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skylights vs. tubular skylights in woodshop

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  • skylights vs. tubular skylights in woodshop

    I am building a woodshop and I need plenty of natural lighting. Has anyone used tubular skylights instead of or in addition to traditional skylights? Where should windows/skylights/etc. be placed in a shop that has 10 ft. ceilings? There will be rafters supporting an attic/storage area so I will need to "box" in 6 feet between the roof and the ceiling.

  • #2
    I have instaled some of some of these in kitchens and bedrooms they give a great natural light effect. how they work is they have polished aluminium sheats about 3' long once snaped togeather to form a tube about 1' wide,these are spliced togeather and taped to seal with alum the roof there something of the sort of a round lens with a reflector under a dome witch you set to the south.You can also get them with a light bulb fixed inside for night time use,The home onwers realy like them,it's like having a light on all day long even with a overcast sky!

    Be safe out there folks.

    Bob B.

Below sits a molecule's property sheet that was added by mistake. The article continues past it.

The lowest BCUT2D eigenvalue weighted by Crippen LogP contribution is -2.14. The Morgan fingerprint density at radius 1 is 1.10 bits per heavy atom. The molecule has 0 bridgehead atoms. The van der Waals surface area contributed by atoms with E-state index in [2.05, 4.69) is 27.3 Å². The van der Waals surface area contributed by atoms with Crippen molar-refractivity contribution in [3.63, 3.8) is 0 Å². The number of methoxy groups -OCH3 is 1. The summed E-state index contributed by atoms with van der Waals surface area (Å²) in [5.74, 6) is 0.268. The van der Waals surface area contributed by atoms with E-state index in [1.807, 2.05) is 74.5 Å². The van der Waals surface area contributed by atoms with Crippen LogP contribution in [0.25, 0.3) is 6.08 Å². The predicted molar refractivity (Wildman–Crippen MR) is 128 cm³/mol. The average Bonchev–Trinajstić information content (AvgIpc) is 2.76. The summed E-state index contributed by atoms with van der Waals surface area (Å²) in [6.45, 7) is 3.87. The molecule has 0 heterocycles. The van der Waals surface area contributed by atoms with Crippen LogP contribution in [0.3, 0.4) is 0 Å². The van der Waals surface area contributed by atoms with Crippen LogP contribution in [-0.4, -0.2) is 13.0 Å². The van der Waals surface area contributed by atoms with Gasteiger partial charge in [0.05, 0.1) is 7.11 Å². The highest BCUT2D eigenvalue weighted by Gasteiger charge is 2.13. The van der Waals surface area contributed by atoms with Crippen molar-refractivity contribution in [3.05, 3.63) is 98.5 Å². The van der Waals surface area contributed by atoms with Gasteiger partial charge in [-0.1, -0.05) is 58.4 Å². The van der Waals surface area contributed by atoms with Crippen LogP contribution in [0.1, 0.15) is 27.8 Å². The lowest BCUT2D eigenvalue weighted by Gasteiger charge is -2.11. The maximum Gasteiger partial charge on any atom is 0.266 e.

Be safe out there folks
    Bob B


    • #3
      I have used the Velux solar tubes in my daughters family room - the room is on the north side of the house and was very dark - I put in two. They make a substantial difference on sunny days and are moderately effective on overcast days. In fact, my daughter's mother keeps trying to "turn off the lights"!

      Also, I have one in a small windowless bathroom in my summer home in Maine, also on a north roof. In the morning, there is no need to use the ceiling light.

      If you can locate the tubes so that they get direct or almost direct sunlight you will be more than satisfied. If you have indirect light you will still notice the difference because the tube is designed to magnify the light. Skylights do nothing to magnify the light, they only let in what is available, therefore if maximum light is what you want, go for the solar tubes.

      There are several sizes, up to 22", but I have found that HD only carries the small size, I beleive it is 10" - go for a larger size, especially if you are doing new construction. How many you use depends on the size of your shop and it orientation to the sun (south east to north west are best.) There are plenty of sites on the web that carry these tubes.

      For existing construction, I suggest you use the flexible tube type rather than the ridgid tube because it is easier to install (but there is a loss of light magnification, I just have not experienced what it is because I used rigid tubes - but I won't in the future.) For new construction the rigid tube installation is no problem.

      Let us know how you make out.